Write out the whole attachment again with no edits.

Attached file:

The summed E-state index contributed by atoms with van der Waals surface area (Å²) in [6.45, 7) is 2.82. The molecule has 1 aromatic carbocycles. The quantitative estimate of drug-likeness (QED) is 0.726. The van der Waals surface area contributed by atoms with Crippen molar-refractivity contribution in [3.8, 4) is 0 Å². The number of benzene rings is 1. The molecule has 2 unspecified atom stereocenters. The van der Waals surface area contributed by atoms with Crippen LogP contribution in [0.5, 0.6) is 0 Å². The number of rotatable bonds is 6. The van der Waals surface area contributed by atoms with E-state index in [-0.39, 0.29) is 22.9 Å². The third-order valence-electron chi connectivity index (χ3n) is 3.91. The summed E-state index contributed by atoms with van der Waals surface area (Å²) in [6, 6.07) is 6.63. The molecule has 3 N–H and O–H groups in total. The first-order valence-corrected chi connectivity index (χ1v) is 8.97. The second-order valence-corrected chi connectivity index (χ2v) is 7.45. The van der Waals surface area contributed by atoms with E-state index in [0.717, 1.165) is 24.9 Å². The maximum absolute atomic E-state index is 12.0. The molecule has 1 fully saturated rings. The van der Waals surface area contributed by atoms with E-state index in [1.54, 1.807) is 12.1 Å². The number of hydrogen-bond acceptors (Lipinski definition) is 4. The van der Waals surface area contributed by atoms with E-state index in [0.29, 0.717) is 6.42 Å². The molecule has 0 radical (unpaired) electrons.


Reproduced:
The summed E-state index contributed by atoms with van der Waals surface area (Å²) in [6.45, 7) is 2.82. The molecule has 1 aromatic carbocycles. The quantitative estimate of drug-likeness (QED) is 0.726. The van der Waals surface area contributed by atoms with Crippen molar-refractivity contribution in [3.8, 4) is 0 Å². The number of benzene rings is 1. The molecule has 2 unspecified atom stereocenters. The van der Waals surface area contributed by atoms with Crippen LogP contribution in [0.5, 0.6) is 0 Å². The number of rotatable bonds is 6. The van der Waals surface area contributed by atoms with E-state index in [-0.39, 0.29) is 22.9 Å². The third-order valence-electron chi connectivity index (χ3n) is 3.91. The summed E-state index contributed by atoms with van der Waals surface area (Å²) in [6, 6.07) is 6.63. The molecule has 3 N–H and O–H groups in total. The first-order valence-corrected chi connectivity index (χ1v) is 8.97. The second-order valence-corrected chi connectivity index (χ2v) is 7.45. The van der Waals surface area contributed by atoms with E-state index in [0.717, 1.165) is 24.9 Å². The maximum absolute atomic E-state index is 12.0. The molecule has 1 fully saturated rings. The van der Waals surface area contributed by atoms with E-state index in [1.54, 1.807) is 12.1 Å². The number of hydrogen-bond acceptors (Lipinski definition) is 4. The van der Waals surface area contributed by atoms with E-state index in [0.29, 0.717) is 6.42 Å². The molecule has 0 radical (unpaired) electrons.